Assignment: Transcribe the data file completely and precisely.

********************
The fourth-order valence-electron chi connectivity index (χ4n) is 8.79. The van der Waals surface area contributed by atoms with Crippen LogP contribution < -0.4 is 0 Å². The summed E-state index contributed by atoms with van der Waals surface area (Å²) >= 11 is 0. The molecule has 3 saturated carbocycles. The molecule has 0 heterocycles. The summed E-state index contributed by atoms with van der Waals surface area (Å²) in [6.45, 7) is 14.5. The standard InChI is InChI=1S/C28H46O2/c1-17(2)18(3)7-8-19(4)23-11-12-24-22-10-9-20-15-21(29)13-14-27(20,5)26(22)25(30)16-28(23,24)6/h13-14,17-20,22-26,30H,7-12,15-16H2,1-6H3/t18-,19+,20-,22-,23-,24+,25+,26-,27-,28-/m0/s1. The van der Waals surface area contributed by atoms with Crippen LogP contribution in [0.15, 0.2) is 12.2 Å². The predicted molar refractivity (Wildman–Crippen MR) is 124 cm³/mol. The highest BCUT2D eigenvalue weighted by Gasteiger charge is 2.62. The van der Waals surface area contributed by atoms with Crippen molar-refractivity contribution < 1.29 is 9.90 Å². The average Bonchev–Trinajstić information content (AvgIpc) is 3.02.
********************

The fourth-order valence-electron chi connectivity index (χ4n) is 8.79. The van der Waals surface area contributed by atoms with Crippen LogP contribution < -0.4 is 0 Å². The summed E-state index contributed by atoms with van der Waals surface area (Å²) >= 11 is 0. The molecule has 3 saturated carbocycles. The molecule has 0 heterocycles. The summed E-state index contributed by atoms with van der Waals surface area (Å²) in [6.45, 7) is 14.5. The standard InChI is InChI=1S/C28H46O2/c1-17(2)18(3)7-8-19(4)23-11-12-24-22-10-9-20-15-21(29)13-14-27(20,5)26(22)25(30)16-28(23,24)6/h13-14,17-20,22-26,30H,7-12,15-16H2,1-6H3/t18-,19+,20-,22-,23-,24+,25+,26-,27-,28-/m0/s1. The van der Waals surface area contributed by atoms with Crippen LogP contribution in [0.15, 0.2) is 12.2 Å². The predicted molar refractivity (Wildman–Crippen MR) is 124 cm³/mol. The highest BCUT2D eigenvalue weighted by Gasteiger charge is 2.62. The van der Waals surface area contributed by atoms with Crippen molar-refractivity contribution < 1.29 is 9.90 Å². The average Bonchev–Trinajstić information content (AvgIpc) is 3.02.